It was the first time, for example, that Michelle Obama, the wife of Democratic nominee Sen. Barack Obama of Illinois, spoke to the nation. In her address on Monday night, Aug. 25, she displayed the poise, commitment and brilliance that had been only hinted at in press articles over the past year. Her support for family, children and wholesome values was on display, reflecting the values she has long contributed and will continue to contribute — as a parent, lawyer, activist and essential part of the Obama campaign.
The convention also had other great highlights, including a strong, supportive speech from New York Sen. Hillary Clinton, who had battled Obama throughout the Democratic primaries. In no uncertain terms, Clinton made clear her support for the Democratic Party and for her former rival.
Perhaps the most important theme of the convention was the all-encompassing, persuasive and unequivocal support for Obama in the Democratic Party exemplified by former President Bill Clinton’s address.
He delivered the strongest endorsement of the Illinois senator to date, indication not only that he was ready to lead, but also that he had the vision, skills and judgment to be the next chief executive of the United States of America. It was quintessential Bill Clinton: The address not only captured the imagination of the Democrats in Denver, but also was a speech clearly designed to win skeptical voters during the last two months leading up to the general elections.
The highlight of the week in Denver, of course, was Sen. Barack Obama’s Thursday night address at Invesco Field at Mile High. More than 80,000 Democrats — and some Republicans and Independents, as well — crammed into the stadium.
Like the classic speech he delivered as keynote speaker at the 2004 Democratic National Convention in Boston, this speech, too, was an address for the times. It was specific and comprehensive, a clear display of the distinction between the two parties. It offered a vision of hope, cohesion and inclusion, one that stood in sharp contrast to the negative, closed, exclusionary rendition of America offered at the following week’s Republican National Convention in the platform of the Republican ticket of Arizona Sen. John McCain and Alaska Gov. Sarah Palin.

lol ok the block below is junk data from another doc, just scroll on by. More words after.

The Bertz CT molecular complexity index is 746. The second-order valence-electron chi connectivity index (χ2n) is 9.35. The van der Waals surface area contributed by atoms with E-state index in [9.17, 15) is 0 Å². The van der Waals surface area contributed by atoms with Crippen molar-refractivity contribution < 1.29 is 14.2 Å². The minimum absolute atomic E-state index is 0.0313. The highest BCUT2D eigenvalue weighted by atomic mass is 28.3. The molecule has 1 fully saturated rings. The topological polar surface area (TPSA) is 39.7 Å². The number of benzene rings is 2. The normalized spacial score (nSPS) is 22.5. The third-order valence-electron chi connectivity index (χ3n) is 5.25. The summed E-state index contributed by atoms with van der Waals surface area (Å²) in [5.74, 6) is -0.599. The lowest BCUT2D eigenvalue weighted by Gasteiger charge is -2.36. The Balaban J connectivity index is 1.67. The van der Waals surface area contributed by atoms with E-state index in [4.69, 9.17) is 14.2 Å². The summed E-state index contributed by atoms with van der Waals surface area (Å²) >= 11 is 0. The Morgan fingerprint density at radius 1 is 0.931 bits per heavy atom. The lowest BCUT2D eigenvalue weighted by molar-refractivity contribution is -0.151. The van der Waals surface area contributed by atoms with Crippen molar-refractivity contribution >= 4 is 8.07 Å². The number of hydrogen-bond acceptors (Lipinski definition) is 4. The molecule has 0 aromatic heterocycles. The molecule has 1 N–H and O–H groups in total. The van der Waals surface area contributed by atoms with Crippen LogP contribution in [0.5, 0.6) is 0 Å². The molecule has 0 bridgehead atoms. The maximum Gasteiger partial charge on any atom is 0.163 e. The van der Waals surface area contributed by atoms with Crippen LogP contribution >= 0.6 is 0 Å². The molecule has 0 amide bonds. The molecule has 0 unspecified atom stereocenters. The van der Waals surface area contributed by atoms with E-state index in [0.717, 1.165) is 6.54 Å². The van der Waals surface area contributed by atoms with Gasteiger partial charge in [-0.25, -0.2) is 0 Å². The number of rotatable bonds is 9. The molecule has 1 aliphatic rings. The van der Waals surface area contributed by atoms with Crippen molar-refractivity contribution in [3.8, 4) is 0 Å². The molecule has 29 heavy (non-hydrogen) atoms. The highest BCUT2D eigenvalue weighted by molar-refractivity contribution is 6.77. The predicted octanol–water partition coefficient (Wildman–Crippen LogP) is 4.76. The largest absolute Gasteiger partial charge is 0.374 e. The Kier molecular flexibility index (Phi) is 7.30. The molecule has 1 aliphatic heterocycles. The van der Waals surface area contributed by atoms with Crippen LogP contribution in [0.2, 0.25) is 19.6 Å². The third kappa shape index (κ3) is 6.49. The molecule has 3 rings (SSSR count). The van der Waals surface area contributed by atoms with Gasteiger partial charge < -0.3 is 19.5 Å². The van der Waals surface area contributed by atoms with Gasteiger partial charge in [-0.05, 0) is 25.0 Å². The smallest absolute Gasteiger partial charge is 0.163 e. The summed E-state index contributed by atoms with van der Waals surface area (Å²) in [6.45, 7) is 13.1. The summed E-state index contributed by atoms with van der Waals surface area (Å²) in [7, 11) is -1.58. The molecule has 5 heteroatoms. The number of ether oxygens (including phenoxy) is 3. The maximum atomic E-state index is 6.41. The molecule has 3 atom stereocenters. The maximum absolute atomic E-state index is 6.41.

One of the most interesting contrasts of the DNC and the RNC was the racial and ethnic diversity, or the lack thereof. While the DNC had the largest representation of both people of color and of women, the RNC was marked by the near absence of significant numbers of African Americans or ethnic minorities of any kind. In sheer numbers, nearly one-quarter — about 1,000 of 4,400 — of Democratic delegates were African American. On the Republican side? A mere 36 of 3,000.
At the RNC, McCain fired up his right-wing base, inspired by the surprising and dramatic choice of Palin — a pro-life, pro-gun, first-term governor from Alaska — as his running mate. The press widely criticized the decision.
Whether viewers agreed or disagreed with the viewpoints espoused by Palin, after her rousing RNC speech they could not ignore the fact that she was an articulate, forceful and partisan speaker for the Republicans. She had done what McCain had hoped: Palin fired up the wary Republican base on the issues that conservatives and evangelicals hold near and dear.
She was whimsical, confident, humorous and fierce in embracing the values of the Republican Party, and in giving her party a clear distinction between what the GOP slate had to offer compared to the Democratic ticket of Obama and Delaware Sen. Joseph Biden.
What is most evident from both conventions is that the race for the White House is now fully engaged, and the two different visions of America could not be clearer. There is no equivocation about what Democrats and Republicans stand for. America will have to choose between two diametrically opposed visions of what America should look like with an Obama or McCain presidency. The test of time will determine which candidate had the greatest impact on Independents and Reagan Democrats. To what extent will African Americans, one of the groups most carefully observing these elections, affect the result?
My own suspicion is that the contrast between the two parties is so great that it is hard to imagine significant numbers of African Americans embracing the vision that McCain and running mate Palin describe. My guess is that the hopefulness and inclusiveness of the DNC will infuse new energy and spirit into an African American community disappointed that their votes were not counted in 2000, and that their votes did not count in 2004.
Ultimately, the battle for America’s soul has begun. In the coming weeks, every voting American will have to make a choice about which direction to take. Only time will which of the prevailing points of view will inspire folks to vote, and embrace the new direction of America for the 21st century.
Charles J. Ogletree Jr. is the Jesse Climenko Professor of Law, and executive director of the Charles Hamilton Houston Institute for Race and Justice, at Harvard Law School.